One Million B.C. (1940) One Million B.C. / Man and His Mate / Cave Man / The Cave Dwellers / Battle of the Giants (1940) -**½

     I would be very surprised to hear that more than a handful of my readers had seen One Million B.C. It rarely shows up on television anymore, it was never in very wide circulation on VHS, and so far as I can tell, it has yet to be released at all on DVD; consequently, it’s pretty damned obscure despite having been a huge hit at the box office in 1940, and having been famously remade by Hammer Film Productions in the mid-1960’s. Nevertheless, I put the odds at about nineteen in twenty that every single person reading this review has encountered some of One Million B.C.’s special effects footage at least once. I know of no other movie that has been so frequently and extensively raided by filmmakers who wanted impressive footage of battling dinosaurs and erupting volcanoes, but didn’t have the money in their budgets to pay for it. One Million B.C.’s biggest set-pieces— most notably the signature sequence in which a young alligator masquerading as a Dimetrodon wrestles with a large monitor lizard masquerading as I’m not really sure what— have turned up in so many movies that compiling a truly comprehensive list becomes a labor of film scholarship that could consume an entire lifetime: Prehistoric Women, Teenage Caveman, Robot Monster, King Dinosaur, Valley of the Dragons, Horror of the Blood Monsters, and heaven alone knows what else. At a further and extremely bizarre remove, When Dinosaurs Ruled the Earth includes a meticulously staged reenactment of the infamous dino-fight. It’s a strange form of immortality with which the gods have favored Hal Roach’s antiquated caveman opus, but immortality just the same.

     Curiously, Roach apparently lacked the confidence to jump right into the prehistoric action. Instead, One Million B.C. wastes a bit of time on a framing story that seems meant to assure us that the events to follow— or something very much like them, anyway— could easily have happened in the distant past. This assertion of scientific veracity might have been a trifle more convincing coming from a movie that didn’t have its primitive humans living side-by-side with dinosaurs. In the framing story, a group of mountaineering tourists in what I take to be Germany— how else to explain the guide’s lederhosen?— duck into a cave to seek shelter from a thunderstorm. When the guide (Robert Kent, from The Phantom Creeps and She Shoulda Said No) goes a little deeper inside (presumably to make sure the cave isn’t already being used by, say, a family of grizzly bears), he encounters an anthropologist (Conrad Nagel, from Kongo and The Thirteenth Chair) hard at work studying the ancient paintings that adorn the walls of the inner chamber. The scientist explains to his unexpected guests that the paintings actually tell a coherent story about the lives of the people who once lived in the cave, and since it’s not like they’ve got anything better to do, the tourists ask him to tell them all about it. (Cue universal flashback shimmer.)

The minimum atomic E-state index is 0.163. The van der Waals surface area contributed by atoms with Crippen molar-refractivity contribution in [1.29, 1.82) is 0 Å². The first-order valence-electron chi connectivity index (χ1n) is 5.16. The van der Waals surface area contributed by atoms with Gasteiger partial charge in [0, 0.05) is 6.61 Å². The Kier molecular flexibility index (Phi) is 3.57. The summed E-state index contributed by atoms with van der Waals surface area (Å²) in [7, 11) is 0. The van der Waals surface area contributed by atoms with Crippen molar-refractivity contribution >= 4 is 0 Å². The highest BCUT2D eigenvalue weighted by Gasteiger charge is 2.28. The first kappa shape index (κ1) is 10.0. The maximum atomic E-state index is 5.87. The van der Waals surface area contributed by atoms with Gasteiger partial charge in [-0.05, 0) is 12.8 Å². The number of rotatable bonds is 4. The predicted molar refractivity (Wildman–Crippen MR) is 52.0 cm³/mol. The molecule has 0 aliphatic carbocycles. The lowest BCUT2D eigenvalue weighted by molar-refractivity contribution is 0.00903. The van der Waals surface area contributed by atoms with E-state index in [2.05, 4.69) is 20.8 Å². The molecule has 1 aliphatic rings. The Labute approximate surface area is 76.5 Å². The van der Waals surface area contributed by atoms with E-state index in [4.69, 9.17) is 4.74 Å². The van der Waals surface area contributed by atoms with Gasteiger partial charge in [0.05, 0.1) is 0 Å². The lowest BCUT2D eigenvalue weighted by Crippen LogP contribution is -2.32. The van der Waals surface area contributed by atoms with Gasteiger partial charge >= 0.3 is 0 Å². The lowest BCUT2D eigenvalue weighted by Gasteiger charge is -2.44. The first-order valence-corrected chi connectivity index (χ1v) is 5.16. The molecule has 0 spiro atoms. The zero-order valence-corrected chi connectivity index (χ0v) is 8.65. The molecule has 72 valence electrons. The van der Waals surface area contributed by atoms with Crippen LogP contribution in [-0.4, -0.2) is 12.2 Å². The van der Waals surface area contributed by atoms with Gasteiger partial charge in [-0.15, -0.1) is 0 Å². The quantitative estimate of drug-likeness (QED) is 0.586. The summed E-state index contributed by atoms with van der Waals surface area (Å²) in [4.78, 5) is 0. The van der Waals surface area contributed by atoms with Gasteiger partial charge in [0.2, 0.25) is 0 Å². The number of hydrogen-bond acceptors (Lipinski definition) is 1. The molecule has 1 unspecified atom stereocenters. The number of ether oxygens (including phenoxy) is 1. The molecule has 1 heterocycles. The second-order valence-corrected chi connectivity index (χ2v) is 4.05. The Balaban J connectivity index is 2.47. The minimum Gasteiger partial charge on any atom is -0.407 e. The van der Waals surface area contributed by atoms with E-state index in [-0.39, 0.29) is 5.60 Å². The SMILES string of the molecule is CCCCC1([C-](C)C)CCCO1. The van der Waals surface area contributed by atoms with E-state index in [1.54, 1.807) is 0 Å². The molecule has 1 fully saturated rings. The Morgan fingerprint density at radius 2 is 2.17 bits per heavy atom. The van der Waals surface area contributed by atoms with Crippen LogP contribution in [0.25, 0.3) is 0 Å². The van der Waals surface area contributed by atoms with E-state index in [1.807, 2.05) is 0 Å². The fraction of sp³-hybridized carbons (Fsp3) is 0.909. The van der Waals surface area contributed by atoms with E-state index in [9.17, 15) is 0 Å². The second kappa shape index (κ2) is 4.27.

The first cave-people we meet are obviously not the ones who created the paintings. In fact, the Rock Tribe (as our archeologist narrator dubs them) haven’t even gotten around yet to inventing very many useful things. Their most advanced tool appears to be the wooden walloping stick, and though they hunt in relatively large parties accompanied by domesticated dogs, they don’t go in for teamwork and the dogs don’t seem to serve any real function. As we see when Tumak (Victor Mature), son of Chief Akhoba (Lon Chaney Jr.), is turned loose to make his first kill, the rest of the mob just stands there on the nearest hill while the hunter in action brains his prey with his stick and/or wrestles it into submission, not taking any action until the issue is decided one way or the other. True, the system seems to work for them, as Tumak manages to bring down a baby Triceratops, but the Rock Tribe’s hunting strategy is so obviously inefficient that it comes as a major shock a bit later when we see that they know how to use fire. Organization within the tribe is on a strict might-makes-right basis, with the biggest bad-ass in the tribe calling all the shots and smacking down anyone who tries to disagree with him. Mealtime is an occasion for a free-for-all of thievery, intimidation, and physical violence, with the strongest members of the tribe getting whatever they want and the women, children, and elderly getting whatever is left. Nor do the Rock People have any notion of family loyalty, for Akhoba thinks nothing of trying to steal Tumak’s share after his own considerable portion leaves him unsatisfied. Tumak doesn’t back down, however, and father and son end up fighting with their sticks before the entrance to the tribe’s home cave. Akhoba wins decisively, but Tumak manages to slink away before his old man gets it into his head to come back down from the cave and finish him off.